In 1776, the authors of the Declaration of Independence noted that "governments long established should not be changed for light and transient causes; and accordingly all experience hath shewn that mankind are more disposed to suffer, while evils are sufferable, than to right themselves." But Illinoisans know, as those patriots did, that at some point you just can't take it anymore.
For most, that point came after Gov. Rod Blagojevich got himself arrested in December on charges of soliciting bribes. It took less than a month for the House to vote to impeach him. The real mystery is not that people became completely disgusted with the governor so suddenly, but that the process took so long.
His conduct over six years in office suggests that his only goal was to see how far he could push his luck before it ran out. Or else to prove journalist H.L. Mencken's claim that "government is a broker in pillage, and every election is sort of an advance auction sale of stolen goods."
The House vote set the stage for the Senate trial to decide on his removal. As it happens, neither the House nor the Senate needs any reason to act. The U.S. Constitution provides for impeachment and removal in cases of "treason, bribery, or other high crimes and misdemeanors." The Illinois Constitution, by contrast, provides for it in any instance where the General Assembly feels the urge. Legislators could eject Blagojevich because they detest his hair, and who could blame them?
But to their credit, lawmakers have never been disposed to resort to impeachment just to get rid of someone whose personality or policies they find obnoxious. They treat it as a last resort, to be used only for the most intolerable behavior.
In the case of Blagojevich, that gave them plenty to choose from. From wiretapped conversations, federal law enforcement agents concluded he schemed to trade a U.S. Senate appointment for lucrative favors, tried to coerce the owner of The Chicago Tribune to fire his editorial board, and demanded a campaign contribution from an executive at a children's hospital that was hoping to get state reimbursement for pediatric care.
Amid all these revelations, you could almost forget that Blagojevich had been practically begging to be evicted for years. During the bribery trial of Chicago developer Tony Rezko, there was testimony he traded state contracts for campaign cash. He tried to import flu vaccines and prescription drugs in defiance of federal law. He expanded a state health care plan without any legal basis. And along the way, he did just about everything possible to make a buffoon of himself.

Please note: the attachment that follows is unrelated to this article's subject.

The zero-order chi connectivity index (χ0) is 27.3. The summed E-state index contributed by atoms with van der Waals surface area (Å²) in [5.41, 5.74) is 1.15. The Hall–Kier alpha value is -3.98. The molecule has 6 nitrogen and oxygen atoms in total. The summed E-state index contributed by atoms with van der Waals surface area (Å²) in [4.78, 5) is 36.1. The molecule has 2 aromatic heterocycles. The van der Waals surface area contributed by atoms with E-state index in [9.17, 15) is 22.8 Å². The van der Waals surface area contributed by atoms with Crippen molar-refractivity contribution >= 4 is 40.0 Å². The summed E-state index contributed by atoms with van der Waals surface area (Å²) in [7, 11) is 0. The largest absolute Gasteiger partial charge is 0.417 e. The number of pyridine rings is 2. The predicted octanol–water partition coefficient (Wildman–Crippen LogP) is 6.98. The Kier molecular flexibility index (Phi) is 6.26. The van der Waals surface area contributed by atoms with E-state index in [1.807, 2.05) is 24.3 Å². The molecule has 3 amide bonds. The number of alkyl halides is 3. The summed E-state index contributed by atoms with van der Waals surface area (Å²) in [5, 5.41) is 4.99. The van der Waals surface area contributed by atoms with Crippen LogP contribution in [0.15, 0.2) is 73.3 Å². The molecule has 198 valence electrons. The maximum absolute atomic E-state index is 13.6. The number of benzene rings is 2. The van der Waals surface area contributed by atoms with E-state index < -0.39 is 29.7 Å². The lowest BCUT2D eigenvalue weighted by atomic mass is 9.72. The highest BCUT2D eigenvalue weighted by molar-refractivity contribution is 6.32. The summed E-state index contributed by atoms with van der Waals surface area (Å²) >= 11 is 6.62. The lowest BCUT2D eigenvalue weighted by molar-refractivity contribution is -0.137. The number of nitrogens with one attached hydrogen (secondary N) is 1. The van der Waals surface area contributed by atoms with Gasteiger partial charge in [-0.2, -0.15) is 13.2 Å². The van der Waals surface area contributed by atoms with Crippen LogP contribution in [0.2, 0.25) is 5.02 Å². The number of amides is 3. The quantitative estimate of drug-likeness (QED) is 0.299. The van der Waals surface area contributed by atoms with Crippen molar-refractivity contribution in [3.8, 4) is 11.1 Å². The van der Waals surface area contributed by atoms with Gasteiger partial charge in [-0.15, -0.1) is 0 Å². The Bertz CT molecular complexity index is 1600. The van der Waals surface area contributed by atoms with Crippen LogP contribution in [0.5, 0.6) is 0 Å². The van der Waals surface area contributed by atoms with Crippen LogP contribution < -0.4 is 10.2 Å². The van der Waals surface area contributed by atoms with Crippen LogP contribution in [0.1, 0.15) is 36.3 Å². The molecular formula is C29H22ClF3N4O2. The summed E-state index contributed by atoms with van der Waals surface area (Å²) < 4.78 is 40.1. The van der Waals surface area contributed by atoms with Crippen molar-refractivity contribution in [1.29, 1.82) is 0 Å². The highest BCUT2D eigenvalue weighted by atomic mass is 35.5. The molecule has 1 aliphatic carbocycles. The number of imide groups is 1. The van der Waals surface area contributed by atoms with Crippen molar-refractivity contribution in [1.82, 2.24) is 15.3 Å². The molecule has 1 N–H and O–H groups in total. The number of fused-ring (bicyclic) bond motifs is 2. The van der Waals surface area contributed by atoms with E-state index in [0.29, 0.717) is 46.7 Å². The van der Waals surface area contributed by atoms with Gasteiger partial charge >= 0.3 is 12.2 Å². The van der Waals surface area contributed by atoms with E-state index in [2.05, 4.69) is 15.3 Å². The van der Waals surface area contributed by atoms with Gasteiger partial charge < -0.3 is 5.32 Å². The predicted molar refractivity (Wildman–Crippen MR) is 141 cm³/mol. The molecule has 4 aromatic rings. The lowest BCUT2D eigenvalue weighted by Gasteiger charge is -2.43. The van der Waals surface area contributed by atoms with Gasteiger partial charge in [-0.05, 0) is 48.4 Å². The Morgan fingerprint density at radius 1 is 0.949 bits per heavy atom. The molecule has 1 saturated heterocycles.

But his earlier sins were only proof of how hard it is to get oneself removed from office. In all of the republic's political history, only seven governors have ever been impeached and convicted. Americans are often disappointed with the performance of those they elect. But as a rule, citizens seem to think that if they were foolish enough to install a clown or a crook, they deserve to suffer the consequences.
In this case, the voters of 2002 could be excused for assuming any Democrat would be an improvement on Republican incumbent George Ryan, whose own envelopment in scandal dissuaded him from running again. Blagojevich—I am not making this up—got elected on promises of reform. As a Chicago Tribune story put it during his first gubernatorial campaign, his main theme was "a promise to overhaul the scandalous culture of Springfield and install new leadership imbued with hope, idealism and, of course, opportunity." Ha. Ha. Ha.
By 2006, people didn't expect that from Blagojevich anymore than they expected palm trees to sprout on Michigan Avenue. But thanks to great piles of campaign cash, weak opponents, and widespread despair at ever achieving good government in this state, he was able to win re-election. Like many a politician, the governor benefited from his talent for fostering cynicism.
The victory, however, seems to have fed his own worst instincts. After being forced to resign as governor of Connecticut in 2004 and serving time in prison, John Rowland reflected that what brought him down was a "sense of entitlement" and the "arrogance of power." He's not the last politician to display those flaws—or to learn that the public's patience is almost unlimited, but not quite.
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